It’s the favorite coffee house where your protagonist gets his coffee and morning gossip. It’s the mall where your hero buys her clothes. It’s the planet where the rare mineral is harvested. It’s the place you create to let your characters do what they’re in the story to do.

How does worldbuilding improve my story?

Just like every facet of each character might not make it into your story, the same is true for their world — but it’s still important for you to know and understand these details. The more intricately and intimately you know your story’s world, the richer your writing will be.

The coffee shop where your protagonist stops each morning becomes more interesting when the reader picks up on details of the décor or the fact that the barista is a former mafia hitman. Just because you don’t tell your reader that the dark-roast coffee beans are kept on the second shelf down, doesn’t mean you shouldn’t know it.

Taking this level of care with your worldbuilding will carry into your writing and make your story more believable.

Bench in a purple park, text about creating a believable world

The secret to worldbuilding: consider all aspects

Go beyond just outlining the setting your characters live and work in. Think about the laws that govern the world, the way the government works, the world’s history, geography, technology and mythology. Create your world, and then push yourself to go deeper.

The Harry Potter books are a great example: J.K. Rowling created an entire magical world, set within our own, each with its own government and laws. She pulled elements from classic mythology, such as a phoenix and centaurs, and invented myths of her own, like the story of the Elder Wand. Her characters’ history matches up with our own in some ways, such as a magical war raging alongside World War II, but differs in others, with an entire book devoted to the history of Quidditch.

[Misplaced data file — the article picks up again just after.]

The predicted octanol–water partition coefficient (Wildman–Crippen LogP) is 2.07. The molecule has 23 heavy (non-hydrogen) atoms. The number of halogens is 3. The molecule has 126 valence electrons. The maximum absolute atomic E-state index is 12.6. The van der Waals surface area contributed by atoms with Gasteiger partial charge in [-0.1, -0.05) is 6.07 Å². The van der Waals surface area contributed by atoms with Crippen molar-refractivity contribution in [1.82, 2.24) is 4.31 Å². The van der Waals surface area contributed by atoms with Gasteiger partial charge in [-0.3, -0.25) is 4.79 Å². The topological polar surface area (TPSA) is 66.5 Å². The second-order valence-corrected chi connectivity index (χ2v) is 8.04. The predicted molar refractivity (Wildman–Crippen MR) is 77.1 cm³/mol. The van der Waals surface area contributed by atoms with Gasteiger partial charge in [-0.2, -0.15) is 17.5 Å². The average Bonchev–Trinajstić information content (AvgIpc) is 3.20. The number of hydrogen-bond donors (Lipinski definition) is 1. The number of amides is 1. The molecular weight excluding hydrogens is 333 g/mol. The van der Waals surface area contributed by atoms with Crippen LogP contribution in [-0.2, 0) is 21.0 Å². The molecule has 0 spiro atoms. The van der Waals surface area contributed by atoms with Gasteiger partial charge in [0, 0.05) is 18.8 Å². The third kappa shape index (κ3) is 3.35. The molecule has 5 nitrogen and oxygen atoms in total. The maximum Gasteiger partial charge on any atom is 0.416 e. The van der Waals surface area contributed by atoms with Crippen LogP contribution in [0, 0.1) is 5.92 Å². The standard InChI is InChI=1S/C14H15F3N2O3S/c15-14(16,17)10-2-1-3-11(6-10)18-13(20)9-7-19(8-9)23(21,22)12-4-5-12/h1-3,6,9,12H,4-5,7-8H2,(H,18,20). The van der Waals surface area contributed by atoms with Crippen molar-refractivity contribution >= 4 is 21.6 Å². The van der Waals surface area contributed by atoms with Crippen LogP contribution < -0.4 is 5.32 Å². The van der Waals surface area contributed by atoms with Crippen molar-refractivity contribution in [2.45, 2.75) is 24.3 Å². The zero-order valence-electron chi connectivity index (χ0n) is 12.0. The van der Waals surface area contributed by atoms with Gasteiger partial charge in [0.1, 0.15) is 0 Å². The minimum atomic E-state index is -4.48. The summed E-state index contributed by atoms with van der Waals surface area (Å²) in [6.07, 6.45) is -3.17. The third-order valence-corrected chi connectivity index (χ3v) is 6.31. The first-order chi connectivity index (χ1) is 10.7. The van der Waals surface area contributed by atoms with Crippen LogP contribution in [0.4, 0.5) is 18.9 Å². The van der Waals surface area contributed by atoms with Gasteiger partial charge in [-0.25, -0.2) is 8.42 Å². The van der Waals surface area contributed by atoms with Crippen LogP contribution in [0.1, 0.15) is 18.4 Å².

Crucially, muggle technology, like electricity, does not work properly in magical environments. Rowling’s decision affects her characters in many ways, the least of which is that all their school research requires dusty library books instead of Google.

Tips for creative worldbuilding

Struggling to create a world for your characters? Try some of these strategies for worldbuilding:

1. Read about other authors’ worlds.

The tiniest element of another writer’s creating could inspire your world. Take note of how the writer shows, rather than tells, elements of her world.

2. Watch and analyze movies.

Worldbuilding isn’t just for books. Try Tombstone, Blade Runner, Waterworld or How to Train Your Dragon.

What did the movie-makers do to make the world come alive? Pay attention to the details that add life and depth to the story.

3. Mix and match different worlds.

Take two ideas from different places, put them together and add your own twist to create a whole new world. This is especially helpful if you don’t know how to get started.

4. Draw a map of your story’s world.

It doesn’t have to be fancy; a quick sketch will do. Then add more detail to flesh it out and help you visualize what you’re creating.

5. Think about the history of the world.

What kinds of people live there? Are they like you and me? What makes them different?

6. Consider what kinds of flora and fauna live in your world.

Tame animals? Wild, unexplored forests or other landscapes?

7. Outline your world’s background.

What kind of technology does your world have? What is the government like — or is there one? What is the culture like? Do its inhabitants have fads and styles?

Remember that worldbuilding isn’t the whole story

It’s easy to lose yourself in creating a world and want to tell the readers everything about it.

Unfortunately, as fascinating as you find your world, the reader will quickly get to the point where they don’t care: they want the story.

Your world is not the central character of your story. While it may take centerstage at times, ask yourself whether each highlight helps move the story along.

Does it develop the characters in some way? Or is it something you want to add because you worked so hard to develop it? If it’s the latter — leave it out.

Learn more about worldbuilding with these resources

For more advice and examples of great worldbuilding, check out these books and blog posts:

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This is an updated version of a story that was previously published. We update our posts as often as possible to ensure they’re useful for our readers.

Photo via Vitalii Bashkatov/ Shutterstock 

The post Worldbuilding: How to Create a Believable World for Your Fiction Characters appeared first on The Write Life.